Hackers Exploit MinIO Storage System to Breach Corporate Networks

Cyber Security Threat Summary:
Two recent vulnerabilities in MinIO have been exploited by threat actors to breach object storage systems. This access allows the actors to view private information, execute arbitrary code, and potentially take over servers. MinIO is a open-source storage service that is compatible with various cloud containers including Amazon S3. It has the ability to store unstructured data, logs, backups, and container images of up to 50TB in size. Due to it’s versatility, performance, and cost effectiveness, MinIO has been a popular tool for large scale AI/ML applications.

The vulnerabilities, which were discovered by Security Joes researchers are tracked as CVE-2023-28432, and CVE-2023-28434. They were disclosed and fixed by the vendor on March 3, 2023. During an incident response engagement, researchers from Security Joes found that an attacker attempted to install a modified version of the MinIO application named Evil MinIO, which is publicly available on GitHub.

Evil MinIO chains together both the vulnerabilities to replace the MinIO software with modified code that creates a remotely accessible backdoor.

Security Officer Comments:
To install Evil MinIO, the attackers used social engineering to convince a DevOps engineer to downgrade their MinIO software to an earlier version that was still vulnerable to the two vulnerabilities.

“Once installed, the hackers exploited CVE-2023-28432 to remotely access the server's environment variables, including the MINIO_SECRET_KEY and MINIO_ROOT_PASSWORD variables. These administrative credentials allow the hackers to access the MinIO admin console using the MinIO client. Using this client, the threat actors modify the software update URL to one they control, to push a malicious update” (Bleeping Computer, 2023). The malicious update is identical to the legitimate MinIO app, so users will be unaware that something has occurred. In the background, threat actors can execute commands remotely on a compromised server.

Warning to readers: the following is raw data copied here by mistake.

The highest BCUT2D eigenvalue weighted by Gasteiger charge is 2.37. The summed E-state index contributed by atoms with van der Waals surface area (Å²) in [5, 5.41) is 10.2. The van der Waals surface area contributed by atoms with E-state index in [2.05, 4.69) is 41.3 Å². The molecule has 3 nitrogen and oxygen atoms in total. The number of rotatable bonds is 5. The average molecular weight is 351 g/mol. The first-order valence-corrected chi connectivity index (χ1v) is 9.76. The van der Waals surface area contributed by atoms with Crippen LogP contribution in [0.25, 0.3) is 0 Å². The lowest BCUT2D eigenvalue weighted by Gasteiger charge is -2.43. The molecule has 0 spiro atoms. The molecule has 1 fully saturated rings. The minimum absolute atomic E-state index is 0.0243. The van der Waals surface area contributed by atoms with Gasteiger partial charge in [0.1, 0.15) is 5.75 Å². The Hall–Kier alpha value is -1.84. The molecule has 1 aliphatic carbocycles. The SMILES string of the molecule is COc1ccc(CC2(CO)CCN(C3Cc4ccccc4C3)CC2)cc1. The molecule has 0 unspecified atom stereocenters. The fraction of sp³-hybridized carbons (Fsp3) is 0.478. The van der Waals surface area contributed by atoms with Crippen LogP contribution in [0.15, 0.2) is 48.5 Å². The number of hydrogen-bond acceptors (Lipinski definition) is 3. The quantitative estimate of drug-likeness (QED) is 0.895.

Using the backdoor, the researchers saw the threat actors using the backdoor to run Bach commands and to download Python scripts. Currently, Evil MinIO is not detected by engines on Virus Total despite the tool being published months ago.

Once the attackers have breached the object storage system, the will establish a command and control (C2) server to fetch additional payloads that support post-compromise activity. The payloads are downloaded on Linux via 'curl' or 'wget' and on Windows via 'winhttpjs[.]bat' or 'bitsadmin,' and include the following:

  • System profiling script – collects system information like user details, memory, cronjobs, and disk usage.
  • Network reconnaissance script – identifies accessible network interfaces, hosts, and ports.
  • Windows account creation script – creates user accounts on the compromised systems named either "support" or "servicemanager."
  • PING scan script – identifies accessible assets within the compromised network using the asyncio Python module.
  • China Chopper-like webshell – a one-line webshell that features similarities to China Chopper.
Suggested Correction(s):
Security Joes warns that there are 52,125 MinIO instances exposed on the public internet and about 38% of them were confirmed to run a non-vulnerable software version. Cloud system admins should move quickly to apply the available security update to protect their assets from Evil MinIO operators.